March 25, 2010

If you’re a SharePoint Architect, there are a number of areas you want to focus on in your career. Personally, I decided long ago that implementation, structure, automation of the business process in SharePoint is my focus. To do that, I combine my technical knowledge of SharePoint with the project planning, business and planning skills that I’ve gathered through over 20 years of Systems Analysis and Design.

SharePoint is a collaborative technology. But, after all, it’s simply a system, a software product. That system is subject to the exact same laws in terms of management as any other. Therefore, in terms of deploying it the processes and procedures followed will be exactly the same as any other system in that the planning, implementing, deploying and supporting processes will be ‘standard’.

This system needs to be fully understood by the relevant Solutions Architect, and as you will have guessed, for SharePoint this is a SharePoint Architect. This person understands the nature of the beast (deeply) and that also includes the format and application of any connected technologies to this system. And, that person would know how to implement features of the product using not just technical knowledge, but traditional Systems Analysis skills.


You can’t be serious Geoff – The SharePoint Architect is a System Analyst?

Well, let’s look at the key tasks of a Systems Analyst and see how this ties in with the tasks of a SharePoint Architect:

  1. Detailing and Understanding Current Business Processes
  2. Defining Requirement Specifications to match with defined User Requirements
  3. Designing, Planning and Producing a System Specification, including rules for management
  4. Creating the Solution – Yes – the Systems Analyst could be a Programmer too (in some circumstances)!
  5. Implementing the Solution, working the lifecycle (3, 4 and 5 again and again)


So, we could assume that:

  1. A Programmer is not a Planner
  2. An Architect combines Support, Configuration, sometimes Planning, even Developing
  3. But, an Architect is not necessarily always the planner


So, let’s go to the Planning….

Let’s say that you have been appointed ‘SharePoint Dude’, and are about to embark on installation of SharePoint to an organisation. The organisation will definitely adopt SharePoint. That organisation wants to go down the route of applying a ‘trial’ platform which is intended to eventually migrate into a full platform.

Here are the very basic things you would need to do. So, making this look scary (but pretty real), lets say that you are the only person going set to do this (meaning, that you would be the planner, supporter, programmer – hey I’ve seen this happen!):

  1. Gather requirements from the users e.g. site premise, structure, information analysis, data content typing, organisational structure, stakeholder management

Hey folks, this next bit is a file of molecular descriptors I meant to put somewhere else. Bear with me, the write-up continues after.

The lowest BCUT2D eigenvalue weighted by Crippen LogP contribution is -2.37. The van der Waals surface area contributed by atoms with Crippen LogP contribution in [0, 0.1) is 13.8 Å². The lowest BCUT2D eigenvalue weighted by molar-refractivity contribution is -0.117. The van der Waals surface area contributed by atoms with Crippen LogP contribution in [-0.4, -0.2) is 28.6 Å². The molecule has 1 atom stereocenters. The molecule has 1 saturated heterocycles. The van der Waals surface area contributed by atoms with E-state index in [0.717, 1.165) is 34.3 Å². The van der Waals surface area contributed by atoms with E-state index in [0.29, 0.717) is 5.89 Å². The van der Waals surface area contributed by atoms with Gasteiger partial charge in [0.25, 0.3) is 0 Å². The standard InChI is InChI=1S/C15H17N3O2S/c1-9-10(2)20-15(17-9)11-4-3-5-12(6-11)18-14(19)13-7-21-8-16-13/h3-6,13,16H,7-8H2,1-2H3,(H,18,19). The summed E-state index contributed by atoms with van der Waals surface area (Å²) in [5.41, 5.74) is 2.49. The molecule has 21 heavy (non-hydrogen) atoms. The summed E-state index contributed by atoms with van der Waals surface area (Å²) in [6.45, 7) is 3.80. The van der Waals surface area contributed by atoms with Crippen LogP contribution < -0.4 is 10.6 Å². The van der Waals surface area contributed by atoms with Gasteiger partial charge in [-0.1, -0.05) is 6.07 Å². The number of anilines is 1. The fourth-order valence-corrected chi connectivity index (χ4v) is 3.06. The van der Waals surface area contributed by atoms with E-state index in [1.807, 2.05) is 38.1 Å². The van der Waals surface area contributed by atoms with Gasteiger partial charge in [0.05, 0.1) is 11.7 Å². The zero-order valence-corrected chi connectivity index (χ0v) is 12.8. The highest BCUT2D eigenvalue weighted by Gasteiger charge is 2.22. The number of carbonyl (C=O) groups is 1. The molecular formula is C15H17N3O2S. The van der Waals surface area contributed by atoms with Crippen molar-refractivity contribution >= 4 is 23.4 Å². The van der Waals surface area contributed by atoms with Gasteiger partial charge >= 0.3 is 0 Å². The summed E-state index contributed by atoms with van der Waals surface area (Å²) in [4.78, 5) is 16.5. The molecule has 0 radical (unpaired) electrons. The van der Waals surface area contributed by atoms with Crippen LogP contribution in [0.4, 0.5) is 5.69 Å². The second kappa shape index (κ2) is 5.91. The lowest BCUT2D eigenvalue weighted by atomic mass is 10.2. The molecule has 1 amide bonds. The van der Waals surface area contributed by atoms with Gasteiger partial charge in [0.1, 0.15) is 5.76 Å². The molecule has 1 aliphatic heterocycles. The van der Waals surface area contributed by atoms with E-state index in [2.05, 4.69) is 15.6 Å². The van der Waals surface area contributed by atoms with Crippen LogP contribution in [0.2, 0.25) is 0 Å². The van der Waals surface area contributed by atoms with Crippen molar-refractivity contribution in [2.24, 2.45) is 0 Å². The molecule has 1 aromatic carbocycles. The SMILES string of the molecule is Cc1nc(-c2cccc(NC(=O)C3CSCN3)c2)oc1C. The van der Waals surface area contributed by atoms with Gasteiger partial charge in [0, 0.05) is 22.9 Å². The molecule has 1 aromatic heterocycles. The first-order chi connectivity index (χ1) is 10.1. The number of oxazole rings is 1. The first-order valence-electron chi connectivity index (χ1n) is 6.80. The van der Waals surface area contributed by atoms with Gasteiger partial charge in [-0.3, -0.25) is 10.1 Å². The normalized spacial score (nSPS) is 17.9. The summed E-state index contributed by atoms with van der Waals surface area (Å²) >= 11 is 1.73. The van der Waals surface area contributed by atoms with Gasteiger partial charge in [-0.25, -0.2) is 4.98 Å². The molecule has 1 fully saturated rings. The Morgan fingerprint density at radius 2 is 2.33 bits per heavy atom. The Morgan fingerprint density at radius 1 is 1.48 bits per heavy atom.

2. Design the Solution e.g. Wireframes, Taxonomy, Metadata, Content Formatting, Capacity, Logical and Physical
  3. Define the Implementation Process e.g. Procedures, Guidelines for use, Governance, Testing, Verification, Validation, Customisation
  4. Design Support; SLAs, Backup and Restore, Disaster Recovery and Business Continuity, Staffing, Training
  5. Installation, Configuration of SharePoint
  6. Testing, Verification and Validation
  7. Educate, Train and Educate the users


Hey that looks suspiciously like the Systems Analyst work?

So, as you can see doing this as one person is no mean feat – and if this is not communicated to the business from the outset there would be serious issues concerning the planning and implementation because no one would know the risks involved. Even if the SharePoint Architect is also the Planner that person would need to be able to prioritise all the tasks because the Architects hat will be changed very often! This means frequent confirmations with the business stakeholders again.

Additionally there is a split between what is perceived as technical (server and software configuration) and business driven (user requirements) needs. Whilst it may be prudent for the SharePoint Architect to gather, design, document and implement these some would argue that not only is it very time consuming and difficult to plan, but it means all eggs in one basket and again, without this being communicated back to the business there will be serious problems ahead…

See where I’m going with this?

The bottom line is that the SharePoint Architect is not the planner in a large installation project or a project where there is a requirement to gather lots of information. However, for a small pilot install where the risks are low it could be perceived that the SharePoint Architect is also a planner, though the definition of medium would have to be stressed to the business. And, in my view, there is no such thing as a SharePoint Architect in a small office / company installation …

Bold statements, Yes?

But, I think its key to understand that a SharePoint installation will go out of control without someone to drive the targets and meet time objectives. That’s where the planner / project manager steps in – and guess what – they would know SharePoint.

So, in summary. Organisations new to SharePoint who need to improve collaboration, information management and online web based communication need to ensure that a SharePoint Architect is provisioned to make it happen. The SharePoint Architects’ task is to ensure that the platform is resilient, performs, meets user requirements, is future proof. The Planner is there to ensure that its implementation takes place on time and in most cases to budget. Hence, ensuring there is control and standard systems analysis will ensure that SharePoint is not perceived as a silver bullet but as a tool that enables the client to be more data productive..

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